Pope Francis beatifies short-lived, 'smiling Pope' John Paul I

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Monday, September 5, 2022

John Paul I on September 19, 1978.
Image: Anefo.

Yesterday, at a ceremony in St. Peter's Square, Vatican City before some 25,000 faithful, Pope Francis beatified his short-lived predecessor Pope John Paul I, who served for 33 days as head of the Roman Catholic Church in 1978.

At the rain-drenched homily, the sitting Pope urged Catholics to pray for John Paul I, born Albino Luciani, to "obtain for us the smile of the soul." From the popemobile he said, "[with] a smile, Pope John Paul managed to communicate the goodness of the Lord" and "lived without compromise, loving to the very end" as a "meek and humble pastor."

Born impoverished in northern Italy in 1912, Luciani was ordained a priest in 1935 and made a cardinal in 1973. He was elected pontiff on Pope Paul VI's passing on August 26, 1978, and was succeeded by Pope John Paul II after he was found dead on September 29. On John Paul I's legacy, Francis said: "How beautiful is a church with a happy, serene and smiling face, that never closes doors, never hardens hearts, never complains or harbours resentment, does not grow angry or impatient, does not look dour or suffer nostalgia for the past."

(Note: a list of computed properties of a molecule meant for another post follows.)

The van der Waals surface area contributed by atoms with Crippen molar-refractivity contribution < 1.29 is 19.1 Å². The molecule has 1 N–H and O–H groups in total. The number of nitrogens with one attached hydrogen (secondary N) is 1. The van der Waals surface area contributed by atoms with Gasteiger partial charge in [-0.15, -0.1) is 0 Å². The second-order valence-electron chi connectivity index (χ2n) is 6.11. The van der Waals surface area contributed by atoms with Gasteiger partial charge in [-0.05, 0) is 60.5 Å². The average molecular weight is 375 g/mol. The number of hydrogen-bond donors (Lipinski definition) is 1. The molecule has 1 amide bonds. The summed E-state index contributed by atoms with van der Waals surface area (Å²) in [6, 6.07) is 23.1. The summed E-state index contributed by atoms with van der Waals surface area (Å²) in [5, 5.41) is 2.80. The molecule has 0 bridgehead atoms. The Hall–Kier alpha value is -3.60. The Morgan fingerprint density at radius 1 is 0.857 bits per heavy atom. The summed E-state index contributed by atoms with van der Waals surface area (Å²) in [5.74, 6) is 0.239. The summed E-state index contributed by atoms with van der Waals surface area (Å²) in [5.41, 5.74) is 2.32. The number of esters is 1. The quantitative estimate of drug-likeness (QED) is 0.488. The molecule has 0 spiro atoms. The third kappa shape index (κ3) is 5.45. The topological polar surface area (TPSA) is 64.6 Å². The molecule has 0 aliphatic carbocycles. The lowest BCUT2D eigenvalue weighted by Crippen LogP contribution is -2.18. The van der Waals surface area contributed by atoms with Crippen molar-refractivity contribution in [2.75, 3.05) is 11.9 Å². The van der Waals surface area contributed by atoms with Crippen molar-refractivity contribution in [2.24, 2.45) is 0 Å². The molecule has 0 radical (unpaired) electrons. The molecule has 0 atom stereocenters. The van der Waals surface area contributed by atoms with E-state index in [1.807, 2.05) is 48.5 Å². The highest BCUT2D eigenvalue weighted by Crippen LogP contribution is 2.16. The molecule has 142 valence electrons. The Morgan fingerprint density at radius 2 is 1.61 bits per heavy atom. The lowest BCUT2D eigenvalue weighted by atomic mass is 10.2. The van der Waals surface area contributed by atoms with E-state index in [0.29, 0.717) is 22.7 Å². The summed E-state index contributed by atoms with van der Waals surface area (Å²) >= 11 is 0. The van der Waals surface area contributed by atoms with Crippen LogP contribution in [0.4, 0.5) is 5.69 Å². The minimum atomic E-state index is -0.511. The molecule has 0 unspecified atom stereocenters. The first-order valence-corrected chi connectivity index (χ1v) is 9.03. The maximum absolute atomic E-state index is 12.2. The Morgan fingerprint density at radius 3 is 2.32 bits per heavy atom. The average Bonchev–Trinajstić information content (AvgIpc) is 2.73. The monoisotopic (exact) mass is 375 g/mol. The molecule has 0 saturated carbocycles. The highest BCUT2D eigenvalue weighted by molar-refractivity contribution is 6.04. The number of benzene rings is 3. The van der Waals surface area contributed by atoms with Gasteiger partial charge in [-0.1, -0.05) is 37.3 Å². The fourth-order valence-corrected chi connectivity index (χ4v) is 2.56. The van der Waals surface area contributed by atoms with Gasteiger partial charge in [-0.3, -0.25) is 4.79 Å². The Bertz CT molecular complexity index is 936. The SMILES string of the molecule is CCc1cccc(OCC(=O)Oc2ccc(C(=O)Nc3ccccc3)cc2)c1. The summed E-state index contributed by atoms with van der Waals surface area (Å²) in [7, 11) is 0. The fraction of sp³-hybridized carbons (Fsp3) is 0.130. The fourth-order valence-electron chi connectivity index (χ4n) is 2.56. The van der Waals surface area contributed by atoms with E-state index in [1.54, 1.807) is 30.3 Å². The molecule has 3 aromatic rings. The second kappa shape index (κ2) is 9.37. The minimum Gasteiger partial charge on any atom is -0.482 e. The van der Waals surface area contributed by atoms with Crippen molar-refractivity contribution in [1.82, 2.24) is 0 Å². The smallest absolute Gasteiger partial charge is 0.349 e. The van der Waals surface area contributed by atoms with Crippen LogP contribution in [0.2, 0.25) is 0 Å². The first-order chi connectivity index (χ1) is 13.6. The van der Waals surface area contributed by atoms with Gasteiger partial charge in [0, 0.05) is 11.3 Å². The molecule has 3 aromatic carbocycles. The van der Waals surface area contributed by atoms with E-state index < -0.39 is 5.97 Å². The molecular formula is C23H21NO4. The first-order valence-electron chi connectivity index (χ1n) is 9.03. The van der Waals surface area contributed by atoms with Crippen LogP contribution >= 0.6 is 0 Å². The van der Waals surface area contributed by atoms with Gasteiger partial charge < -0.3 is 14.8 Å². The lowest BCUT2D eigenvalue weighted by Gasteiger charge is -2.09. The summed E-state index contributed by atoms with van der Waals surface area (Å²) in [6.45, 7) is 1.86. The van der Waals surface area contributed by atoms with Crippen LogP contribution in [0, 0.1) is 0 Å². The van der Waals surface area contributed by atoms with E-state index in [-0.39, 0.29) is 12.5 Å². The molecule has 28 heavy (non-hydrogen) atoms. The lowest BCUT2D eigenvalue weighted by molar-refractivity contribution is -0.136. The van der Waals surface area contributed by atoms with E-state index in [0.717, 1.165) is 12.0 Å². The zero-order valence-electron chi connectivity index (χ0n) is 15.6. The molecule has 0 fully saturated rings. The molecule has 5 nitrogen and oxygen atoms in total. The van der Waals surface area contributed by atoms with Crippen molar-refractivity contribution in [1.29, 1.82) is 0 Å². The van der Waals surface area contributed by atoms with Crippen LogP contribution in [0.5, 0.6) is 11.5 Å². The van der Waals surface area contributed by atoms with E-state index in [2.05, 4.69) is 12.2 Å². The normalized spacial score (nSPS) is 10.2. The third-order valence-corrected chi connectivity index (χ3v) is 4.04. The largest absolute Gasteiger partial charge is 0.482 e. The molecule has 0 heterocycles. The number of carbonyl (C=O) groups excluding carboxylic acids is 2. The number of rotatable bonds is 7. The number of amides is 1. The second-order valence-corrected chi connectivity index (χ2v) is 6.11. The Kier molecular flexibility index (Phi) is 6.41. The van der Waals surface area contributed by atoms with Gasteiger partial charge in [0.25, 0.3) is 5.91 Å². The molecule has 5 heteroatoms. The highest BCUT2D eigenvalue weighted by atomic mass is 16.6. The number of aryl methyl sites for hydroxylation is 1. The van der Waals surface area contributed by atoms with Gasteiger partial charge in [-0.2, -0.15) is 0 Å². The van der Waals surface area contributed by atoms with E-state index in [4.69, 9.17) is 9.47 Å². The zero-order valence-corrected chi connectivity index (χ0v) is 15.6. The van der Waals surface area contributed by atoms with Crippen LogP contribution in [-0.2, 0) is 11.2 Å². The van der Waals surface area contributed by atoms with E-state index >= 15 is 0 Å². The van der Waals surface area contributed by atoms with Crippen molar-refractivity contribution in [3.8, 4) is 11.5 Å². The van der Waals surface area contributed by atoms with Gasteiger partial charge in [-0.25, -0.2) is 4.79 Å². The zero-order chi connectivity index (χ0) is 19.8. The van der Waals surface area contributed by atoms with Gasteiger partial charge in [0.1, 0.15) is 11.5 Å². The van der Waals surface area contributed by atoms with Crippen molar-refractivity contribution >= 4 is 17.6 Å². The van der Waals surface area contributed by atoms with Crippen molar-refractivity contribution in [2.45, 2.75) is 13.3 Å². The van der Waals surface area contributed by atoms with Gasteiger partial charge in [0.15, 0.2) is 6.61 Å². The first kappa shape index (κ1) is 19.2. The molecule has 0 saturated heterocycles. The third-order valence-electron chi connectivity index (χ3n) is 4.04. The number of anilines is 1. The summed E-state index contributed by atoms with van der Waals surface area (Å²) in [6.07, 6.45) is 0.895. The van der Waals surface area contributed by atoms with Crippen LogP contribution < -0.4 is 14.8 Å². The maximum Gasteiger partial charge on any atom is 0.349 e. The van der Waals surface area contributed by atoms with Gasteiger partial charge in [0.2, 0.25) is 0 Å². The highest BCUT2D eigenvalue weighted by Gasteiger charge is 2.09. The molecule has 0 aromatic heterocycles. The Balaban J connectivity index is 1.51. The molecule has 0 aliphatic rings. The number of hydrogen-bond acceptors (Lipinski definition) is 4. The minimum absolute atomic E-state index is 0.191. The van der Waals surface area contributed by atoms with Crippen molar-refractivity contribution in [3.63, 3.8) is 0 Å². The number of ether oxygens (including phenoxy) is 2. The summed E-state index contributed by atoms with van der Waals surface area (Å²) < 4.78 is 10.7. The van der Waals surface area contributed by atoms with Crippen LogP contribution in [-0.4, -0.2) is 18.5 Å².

In Catholicism, beatification is the final step before sainthood for the brief-serving pontiff and requires two approved miracles. Last year, a 2011 intercession by two parents of a critically ill Argentine girl was attributed by Pope Francis for her 'miraculous' recovery. Another miracle needs to be approved before he can be made a saint, however.

Though widely dismissed, the circumstances surrounding John Paul I's death have nonetheless been subject to conspiracy theories after the Vatican initially reported a priest had discovered his body, then corrected it as two nuns. The Church has announced his death was by heart attack, although no autopsy was done.

Stefania Falasca, the deputy postulator behind the push for John Paul I's sainthood and author of several books on the deceased pontiff, called conspiracies "publicity-driven garbage". Cardinal and the Vatican Secretary of State Pietro Parolin told Italian television Friday: "It was a natural death. There is no mystery about it".


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